Policies and Guidelines

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Policy and Guidelines

Automotive policies around security are still relatively new. While several groups have been working on fleshing out what they will entail, many of the details didn't become public until 2014. This section highlights some of these policies and guidelines and how they currently relate to the automotive industry.

National Highway Traffic Safety Administration (NHTSA)

The NHTSA is US department that was established in 1970 by the Highway Saftey Act. NHTSA is statutorily directed by Congress to issue standards to address safety need identified by the agency. The NTSTA has had to evolve along with the changing technology. In 2012 a new division was formed with the main focus of:* Safe Reliability

  • Cybersecurity
  • Emerging Technologies (Automated Vehicles)

The NHTSAs goal is to provide research to develop Industry Standards, Guidelines, and Regulations that would be adopted and used for certifications. They work as a liaison to standards organizations such as Society of Automotive Engineers (SAE), National Institute of Standards and Technology (NIST) and the International Organization of Standards (ISO). NHTSA is open to the public and releases pre-drafts that are open to anyone to read and comment on.

Federal Motor Vehicle Safety Standards: Vehicle-to-Vehicle (V2V) Communications

A pre-release proposal from the NHTSA for V2V communications was released in August 2014. The general scope of this proposal is:

This document initiates rulemaking that would propose to create a new Federal Motor Vehicle Safety Standard (FMVSS), FMVSS No. 150, to require vehicle-to-vehicle (V2V) communication capability for light vehicles (passenger cars and light truck vehicles (LTVs)) and to create minimum performance requirements for V2V devices and messages.”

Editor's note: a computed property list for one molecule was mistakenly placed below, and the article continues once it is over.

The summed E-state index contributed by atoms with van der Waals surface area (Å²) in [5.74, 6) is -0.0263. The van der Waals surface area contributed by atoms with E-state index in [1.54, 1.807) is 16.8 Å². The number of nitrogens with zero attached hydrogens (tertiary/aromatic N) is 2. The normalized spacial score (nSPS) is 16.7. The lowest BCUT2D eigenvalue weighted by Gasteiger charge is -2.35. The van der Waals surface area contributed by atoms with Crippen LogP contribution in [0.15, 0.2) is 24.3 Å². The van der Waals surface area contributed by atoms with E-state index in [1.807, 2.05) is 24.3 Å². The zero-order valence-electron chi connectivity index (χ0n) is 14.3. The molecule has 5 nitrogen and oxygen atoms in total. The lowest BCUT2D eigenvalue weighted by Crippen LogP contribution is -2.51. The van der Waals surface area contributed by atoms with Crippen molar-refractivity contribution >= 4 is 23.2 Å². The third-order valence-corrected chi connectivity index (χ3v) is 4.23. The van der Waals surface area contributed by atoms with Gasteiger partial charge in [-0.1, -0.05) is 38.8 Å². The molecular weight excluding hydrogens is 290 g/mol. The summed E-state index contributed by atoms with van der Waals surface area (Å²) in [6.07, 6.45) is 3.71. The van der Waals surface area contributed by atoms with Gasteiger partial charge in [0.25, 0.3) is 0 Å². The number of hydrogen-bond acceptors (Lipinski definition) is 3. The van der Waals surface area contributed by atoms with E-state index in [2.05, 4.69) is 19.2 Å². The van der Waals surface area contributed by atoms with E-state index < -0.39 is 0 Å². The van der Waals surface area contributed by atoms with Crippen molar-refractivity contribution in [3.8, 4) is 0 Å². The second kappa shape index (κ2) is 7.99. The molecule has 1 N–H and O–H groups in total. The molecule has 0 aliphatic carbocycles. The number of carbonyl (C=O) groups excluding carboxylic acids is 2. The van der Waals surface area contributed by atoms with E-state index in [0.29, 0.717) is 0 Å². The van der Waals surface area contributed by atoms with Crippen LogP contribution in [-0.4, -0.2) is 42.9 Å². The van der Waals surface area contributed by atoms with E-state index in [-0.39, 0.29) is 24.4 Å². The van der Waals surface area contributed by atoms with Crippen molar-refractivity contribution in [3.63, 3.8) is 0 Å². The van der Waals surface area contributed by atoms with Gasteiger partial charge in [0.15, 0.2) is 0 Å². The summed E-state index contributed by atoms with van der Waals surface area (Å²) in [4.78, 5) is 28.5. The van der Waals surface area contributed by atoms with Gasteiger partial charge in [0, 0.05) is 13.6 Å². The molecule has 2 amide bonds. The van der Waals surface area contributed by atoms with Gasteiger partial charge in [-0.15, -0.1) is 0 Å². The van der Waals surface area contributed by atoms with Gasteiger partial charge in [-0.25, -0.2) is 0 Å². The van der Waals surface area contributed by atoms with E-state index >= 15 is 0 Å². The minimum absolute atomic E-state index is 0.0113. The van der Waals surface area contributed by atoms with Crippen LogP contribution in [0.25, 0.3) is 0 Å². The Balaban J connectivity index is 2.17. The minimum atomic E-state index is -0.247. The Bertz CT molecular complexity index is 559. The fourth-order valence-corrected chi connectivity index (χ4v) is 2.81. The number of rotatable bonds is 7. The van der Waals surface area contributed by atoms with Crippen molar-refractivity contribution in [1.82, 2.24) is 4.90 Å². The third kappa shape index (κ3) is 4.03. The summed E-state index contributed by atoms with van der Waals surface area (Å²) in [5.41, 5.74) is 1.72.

URL: https://federalregister.gov/a/2014-19746
Summary: This request for comment inquires on the feasibility of using Public Key Infrastructure (PKI) for vehicle to vehicle communication. This draft is a collection of research papers on V2V technology which is worth a detailed read. Especially if you like the V2V section of this manual.

Automotive Electronic Control Systems Safety and Security

Another request for comments from the NHTSA was released in October of 2014. The general scope of the proposal is:

the agency is presenting its progress in conducting an examination of the need for safety standards and seeking comments on its findings thus far. The agency is directed to conduct this examination and report its findings to Congress by the Moving Ahead for Progress in the 21st Century Act (MAP-21).”
URL: https://federalregister.gov/a/2014-23805
Summary: Congress has requested an examination of the need for safety standards in regards to electronic systems in passenger motor vehicles. This request targets security of unauthorized access as well as basic interaction of electrical components. There is a strong understanding for automotive cyber security in this request for comments.

SAE J3061 - Cybersecurity Guidebook for Cyber-Physical Automotive Systems

As of the end of 2014 this is a WIP Standard that was released Jan 14, 2014 with the following scope:

“Create Cybersecurity Guidebook for Cyber-Physical Automotive Systems - Consistent with risk methodology in ISO 26262 Functional Safety Standard - Contains automotive Cybersecurity framework and processes - Evaluates Threat Analysis and Risk Assessment (TARA) methods - Simple approach to allow effective implementation across the automotive industry - Contains elements of existing industry security standards - Definitions, acronyms, and sample templates provided”
URL: http://standards.sae.org/wip/j3061/
Summary: Unfortunately this WIP document is not open to public review at this time.

ISO 26262 - Road vehicles – Functional safety

This safety standard was published in November, 2011. The scope of this standard is:
ISO/DIS 26262 is the adaptation of IEC 61508 to comply with needs specific to the application sector of E/E systems within road vehicles. ISO 26262 covers functional safety aspects of the entire development process (including such activities as requirements specification, design, implementation, integration, verification, validation, and configuration). The standard provides guidance on automotive safety lifecycle activities
URL: http://www.parasoft.com/products/article.jsp?articleId=3161